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Maryland is one step closer to becoming the first U.S. state to ban foam containers, a move that would push restaurants to find alternatives for their takeout boxes and could lead to more states to similar action by others states.
The state House of Delegates on Wednesday passed a bill that would ban polystyrene containers and cups. If Republican Gov. Larry Hogan signs the bill into law, county officials could issue $250 fines to offenders. The bill includes several exceptions, such as products packaged outside of Maryland.
Polystyrene foam take-out containers and cups are durable and waterproof — but also difficult and costly to recycle. The foam can also break down into tiny pieces, polluting streets and waterways.
While Maryland could be the first state to ban foam containers, some cities have imposed their own bans, including New York, Seattle, Washington and Minneapolis.
It isn't just lawmakers pushing for more sustainable restaurants. Consumers want to spend their money without harming the environment. According to a Nielsen survey, 48 percent of Americans said they would definitely or probably change their spending habits to reduce their environmental impact. Last year, consumer pressure led companies like Starbucks and Disney to ditch plastic straws.
Despite the consumer demand for greener restaurants, the industry has largely been slow to respond. Swapping out foam takeout containers and cups will likely be costly for restaurateurs already struggling with razor-thin profits.
However, Green Restaurant Association CEO Michael Oshman said choosing a holistic approach to sustainability, including switching to toilets that use less water and using more efficient lightbulbs, usually offsets the additional costs of adapting and even helps the bottom line.
Some affected by foam bans will likely opt for another type of single-use plastic container or cup, but the restriction also offers the opportunity to make a greener choice to appeal to consumers who care about the environment.
As the adage "reduce, reuse, recycle" goes, the first and best option should be to reduce usage. But with the swell of delivery thanks to third-party services, that's not likely to happen.
The second, reuse, is a little more difficult to implement when it comes to takeout cups and containers. One possible option is deposit systems that encourage customers to return reusable packaging or containers. But Oshman said those are still in their infancy, with less than a fraction of 1 percent of the industry choosing to handle the problem that way.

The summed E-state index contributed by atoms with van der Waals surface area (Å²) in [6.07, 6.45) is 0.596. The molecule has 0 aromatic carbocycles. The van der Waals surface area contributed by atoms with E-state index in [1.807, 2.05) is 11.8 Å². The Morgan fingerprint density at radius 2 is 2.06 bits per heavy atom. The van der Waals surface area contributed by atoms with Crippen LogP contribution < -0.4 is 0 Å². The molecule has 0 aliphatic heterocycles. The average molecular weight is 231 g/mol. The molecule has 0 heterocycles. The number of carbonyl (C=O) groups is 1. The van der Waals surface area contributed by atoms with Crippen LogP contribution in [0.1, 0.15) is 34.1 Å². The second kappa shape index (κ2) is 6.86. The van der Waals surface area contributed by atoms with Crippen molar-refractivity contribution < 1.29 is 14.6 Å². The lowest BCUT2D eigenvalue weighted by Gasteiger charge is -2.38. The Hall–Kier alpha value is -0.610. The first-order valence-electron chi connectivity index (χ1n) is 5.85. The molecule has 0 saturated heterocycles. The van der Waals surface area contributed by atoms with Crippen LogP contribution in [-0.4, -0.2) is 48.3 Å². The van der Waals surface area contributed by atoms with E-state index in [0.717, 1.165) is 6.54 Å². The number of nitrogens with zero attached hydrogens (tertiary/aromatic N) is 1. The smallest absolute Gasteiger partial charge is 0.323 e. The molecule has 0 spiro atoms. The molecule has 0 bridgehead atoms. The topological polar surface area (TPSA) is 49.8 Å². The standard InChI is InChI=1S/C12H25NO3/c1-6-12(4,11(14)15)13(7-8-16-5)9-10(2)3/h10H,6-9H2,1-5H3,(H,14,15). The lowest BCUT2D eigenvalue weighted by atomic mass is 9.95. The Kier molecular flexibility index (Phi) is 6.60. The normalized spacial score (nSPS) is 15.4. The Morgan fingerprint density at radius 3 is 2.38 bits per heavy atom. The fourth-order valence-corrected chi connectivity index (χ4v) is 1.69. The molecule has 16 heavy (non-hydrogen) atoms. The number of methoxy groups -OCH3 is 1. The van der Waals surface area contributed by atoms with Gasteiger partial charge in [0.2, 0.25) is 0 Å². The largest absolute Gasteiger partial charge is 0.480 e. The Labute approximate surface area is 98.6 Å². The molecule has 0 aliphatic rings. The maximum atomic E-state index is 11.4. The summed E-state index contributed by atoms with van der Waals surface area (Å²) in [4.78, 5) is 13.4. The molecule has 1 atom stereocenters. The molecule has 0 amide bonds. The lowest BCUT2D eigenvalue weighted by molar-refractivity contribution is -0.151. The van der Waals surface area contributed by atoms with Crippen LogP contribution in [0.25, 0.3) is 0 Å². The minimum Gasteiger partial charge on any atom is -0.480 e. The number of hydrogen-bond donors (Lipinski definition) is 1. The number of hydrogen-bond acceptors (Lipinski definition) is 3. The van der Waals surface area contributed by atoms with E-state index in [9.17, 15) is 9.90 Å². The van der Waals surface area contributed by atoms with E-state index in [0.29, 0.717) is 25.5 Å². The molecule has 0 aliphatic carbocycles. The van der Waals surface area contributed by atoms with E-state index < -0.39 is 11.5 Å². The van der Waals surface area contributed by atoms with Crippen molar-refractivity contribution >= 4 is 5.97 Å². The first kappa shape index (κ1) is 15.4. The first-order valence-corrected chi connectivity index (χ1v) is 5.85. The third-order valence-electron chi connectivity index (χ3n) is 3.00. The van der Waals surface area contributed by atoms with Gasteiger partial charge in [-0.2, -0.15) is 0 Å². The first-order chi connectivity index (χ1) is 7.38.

That leaves recycling. Restaurants can opt for containers that are easily recycled or made from recycled material. Chains like Sweetgreen are adopting compostable containers.
But that option comes with its own difficulties. Some compostable containers require industrial composting that uses higher temperatures to break the material down, instead of biodegrading in an at-home compost heap. And most customers taking their food home or back to the office won't have access to a compost heap.
"Curbside composting is not there yet," Oshman said. "That compostable product ends up in the garbage."
Restaurants will also have to navigate consumer reactions. Amid 2018's plastic straw debate, some Starbucks customers reacted less than enthusiastically to the news that the coffee chain was phasing out straws for most of its drinks in favor of a new sippy cup-esque lid.
Disability rights advocates expressed concern that the move would mean that customers with disabilities could face difficulties drinking iced beverages. Others pointed out that the new lid would actually use more plastic than the straw and old lid combined.
Starbucks listened to the concerns. It tweaked the design of the new lid, which is also made of more recoverable material than a straw, and offers compostable plastic straws upon request.
"We have worked to lightweight that lid, so we're able to validate that the solution, at the end of the day, has a net negative plastic use," Starbucks' global director of environment Rebecca Zimmer said last month.